Roots, the central work in Arnold Wesker's 1950s trilogy, refuses to be rushed and keeps you waiting two and half hours for a turning-point. But the cumulative power of the piece is quietly devastating, as is decisively demonstrated now by this loving, meticulous and beautifully acted revival by James Macdonald. Written in the Norfolk dialect, the play tells the story of a young woman, Beatie Bryant, who returns to her glum family of farm labourers and tries to groom them for the impending visit of her “intellectual” London boyfriend Ronnie (the East End Jewish poet of Chicken Soup With Barley). She browbeats them with Ronnie's thoughts about art and politics by repeating them parrot-fashion and only finds her own voice in a climactic surge after a calamity the audience may have started to anticipate.
Jessica Raine superbly captures both what is maddening and touching in Beatie's proselytising campaign. Full of gamine fervour, she jumps on chairs and gesticulates like a soap-box orator when spouting the boyfriend's pearls of wisdom but there's an undertow of vulnerability in the vehemence because she knows that she does not fully understand what she's ventriloquising. You want to shake her when she priggishly dismisses her mother's favourite popular song as third-rate pap. “Do [the words] make you feel better?” she asks. “Blust gal! That ent meant to be a laxative” is the pragmatic reply. But she also twists your heart when, trying to impress her mother with the joys of classical music records, she dances a hornpipe that turns into giddy lyrical twirls of shining, unguarded rapture.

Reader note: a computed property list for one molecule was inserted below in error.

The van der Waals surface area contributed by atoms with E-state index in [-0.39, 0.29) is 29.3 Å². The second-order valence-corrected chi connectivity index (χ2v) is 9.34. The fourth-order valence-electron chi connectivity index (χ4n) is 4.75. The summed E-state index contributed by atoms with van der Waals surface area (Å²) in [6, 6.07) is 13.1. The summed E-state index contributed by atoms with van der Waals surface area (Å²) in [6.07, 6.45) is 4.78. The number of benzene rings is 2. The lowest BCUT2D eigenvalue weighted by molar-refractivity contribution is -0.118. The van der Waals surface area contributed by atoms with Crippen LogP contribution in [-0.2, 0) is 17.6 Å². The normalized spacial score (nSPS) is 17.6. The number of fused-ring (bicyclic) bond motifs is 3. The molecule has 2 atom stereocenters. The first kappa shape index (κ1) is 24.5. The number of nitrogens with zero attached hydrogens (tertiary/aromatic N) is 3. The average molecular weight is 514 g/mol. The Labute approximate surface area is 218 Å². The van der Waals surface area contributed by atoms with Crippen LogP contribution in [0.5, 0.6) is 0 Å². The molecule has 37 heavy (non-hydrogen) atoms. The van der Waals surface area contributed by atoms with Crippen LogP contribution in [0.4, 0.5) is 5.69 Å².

Macdonald's unhurried, absorbing production is keenly alive to the play's poetic naturalism and to the rhythms of ordinary domestic existence. Not since the proletarian plays of D.H. Lawrence have so many low-key daily activities been woven into a drama. On Hildegard Bechtler's atmospherically lit sets, we see a sponge-cake being made, a floor being swept, a tin bath being arduously filled. In his published note to actors, Wesker was at pains to say that these Norfolk characters are not caricatures and that it's not disgust but annoyance that he feels -- with them and with himself.
Linda Bassett is magnificently funny and moving as Mrs Bryant --- a dour stoic who raises laughs as she repetitively rabbits gloomy gossip, but who's in no need of help from a patronising daughter to be aware of the imprisoning monotony of her routine. And Macdonald's splendid ensemble make sure you see the glints of gruff humour and affection in the interactions of this limited and incurious bunch. Highly recommended.
To 30 November; 0844 871 7624